While usually well-meaning, the questions come off as intrusive ― and holiday gatherings are neither the time or place for these kinds of conversations, said Mahlet Endale, a licensed psychologist based in Atlanta, Georgia.
Plus, it’s hard to know the backstory, especially if you’re not in regular contact with your relatives: What if the person you’re asking is in a toxic relationship or just got dumped? What if they had a miscarriage recently? What if they want to move on from their job and become a lawyer, but can’t seem to pass the LSAT?
The solution: If you’re the inquiring mind in this situation, ask your relative if they’re interested in talking about the subject, Endale said. If they say yes, pull them aside (no one else need to hear this) and ask questions to understand where they stand on the topic. Then ― and only then ― you can ask for permission to share your thoughts.
“Be aware that someone may say no to any of these questions,” she said. “If that’s the case, invite a conversation to understand why it’s a no and be ready to back off if they’re not ready to discuss this. The more respect you show for what the person needs, the more you show yourself to be a thoughtful and caring.”
If you’re the one being interrogated or receiving unsolicited advice, try to pivot the conversation: Make a joke, or tell your relative you’d rather talk about this later, Endale said. Or you can very clearly state you don’t want to talk about it.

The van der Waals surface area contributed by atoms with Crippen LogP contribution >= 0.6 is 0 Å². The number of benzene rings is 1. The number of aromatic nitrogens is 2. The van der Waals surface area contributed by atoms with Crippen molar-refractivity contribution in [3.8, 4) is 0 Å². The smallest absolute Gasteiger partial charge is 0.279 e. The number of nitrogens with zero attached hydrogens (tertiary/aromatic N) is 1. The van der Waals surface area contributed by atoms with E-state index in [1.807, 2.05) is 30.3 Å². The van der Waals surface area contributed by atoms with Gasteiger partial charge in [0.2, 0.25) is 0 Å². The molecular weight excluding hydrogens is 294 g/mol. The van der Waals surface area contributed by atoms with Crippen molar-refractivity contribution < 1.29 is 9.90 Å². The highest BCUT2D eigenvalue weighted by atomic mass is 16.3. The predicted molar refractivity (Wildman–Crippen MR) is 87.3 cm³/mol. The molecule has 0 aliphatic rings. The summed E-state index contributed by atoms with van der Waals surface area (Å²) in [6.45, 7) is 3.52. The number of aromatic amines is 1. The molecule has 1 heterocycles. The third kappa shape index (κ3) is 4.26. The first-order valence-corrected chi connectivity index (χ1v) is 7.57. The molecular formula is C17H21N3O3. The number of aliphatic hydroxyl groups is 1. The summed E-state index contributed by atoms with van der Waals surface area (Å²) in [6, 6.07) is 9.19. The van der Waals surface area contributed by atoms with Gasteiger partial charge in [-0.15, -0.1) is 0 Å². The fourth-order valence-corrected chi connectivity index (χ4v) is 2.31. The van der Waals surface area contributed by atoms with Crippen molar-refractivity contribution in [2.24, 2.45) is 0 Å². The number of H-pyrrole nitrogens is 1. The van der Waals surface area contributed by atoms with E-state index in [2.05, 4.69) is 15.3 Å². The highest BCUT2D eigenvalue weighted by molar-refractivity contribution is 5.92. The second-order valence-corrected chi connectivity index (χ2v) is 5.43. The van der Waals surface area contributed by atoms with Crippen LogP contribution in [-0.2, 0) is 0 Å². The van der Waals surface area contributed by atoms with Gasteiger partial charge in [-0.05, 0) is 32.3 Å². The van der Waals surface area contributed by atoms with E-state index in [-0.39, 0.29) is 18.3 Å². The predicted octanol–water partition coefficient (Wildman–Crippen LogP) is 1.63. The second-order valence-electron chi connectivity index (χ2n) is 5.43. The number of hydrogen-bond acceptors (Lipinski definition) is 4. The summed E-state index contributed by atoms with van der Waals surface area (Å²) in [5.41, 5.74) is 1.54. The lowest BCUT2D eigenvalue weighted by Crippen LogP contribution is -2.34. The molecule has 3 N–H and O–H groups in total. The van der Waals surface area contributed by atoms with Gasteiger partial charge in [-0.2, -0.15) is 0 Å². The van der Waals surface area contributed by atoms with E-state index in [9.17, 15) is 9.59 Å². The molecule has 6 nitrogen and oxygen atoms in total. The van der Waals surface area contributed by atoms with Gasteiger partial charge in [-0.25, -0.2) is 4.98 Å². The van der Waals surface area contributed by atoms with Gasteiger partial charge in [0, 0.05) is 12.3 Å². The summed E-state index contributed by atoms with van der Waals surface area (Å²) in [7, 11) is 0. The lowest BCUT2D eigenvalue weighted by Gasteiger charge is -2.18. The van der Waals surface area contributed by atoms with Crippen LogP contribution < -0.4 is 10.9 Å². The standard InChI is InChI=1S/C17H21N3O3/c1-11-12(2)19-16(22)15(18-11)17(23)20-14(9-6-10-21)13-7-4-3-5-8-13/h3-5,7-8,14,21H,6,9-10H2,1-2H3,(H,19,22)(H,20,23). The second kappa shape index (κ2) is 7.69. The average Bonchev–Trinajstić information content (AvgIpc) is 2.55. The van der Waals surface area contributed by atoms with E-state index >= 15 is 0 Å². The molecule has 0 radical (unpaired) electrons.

“In most healthy family dynamics, one of these will work in redirecting uncomfortable topics,” she said. “If you know there is a topic you’ve repeatedly been pressured about and you know that it will continue at the holidays despite your request for it to stop, it’s OK for you to think about limiting your family time.”
Issue No. 4: Conflict over whose family you’ll visit in a new relationship
Even couples at the height of the honeymoon phase fall prey to arguments about where they’ll spend the holidays. (This is especially if there’s a big geographic distance between the families.)
It’s a complicated issue that can feel like a game of tug of war, Endale said. On the one hand, the pressure can come from the in-laws. But it also might be an internal conflict between the couple: After years of tradition, it can be hard to spend that first holiday away from your family.
The solution: Set clear manageable expectations early in your relationship about what’s important to you when it comes to all the holidays.
“Sit down with your significant other and have a conversation about what holidays mean to both sides of the family and to each of you,” Endale said. “What family rituals and traditions do you want to see in your partnership? How much travel is realistic in terms of time and finances?”
Once you’ve hashed that out, use the responses to outline a realistic game plan for how you’ll spend the next few holiday seasons.
Click Read More for three more common issues.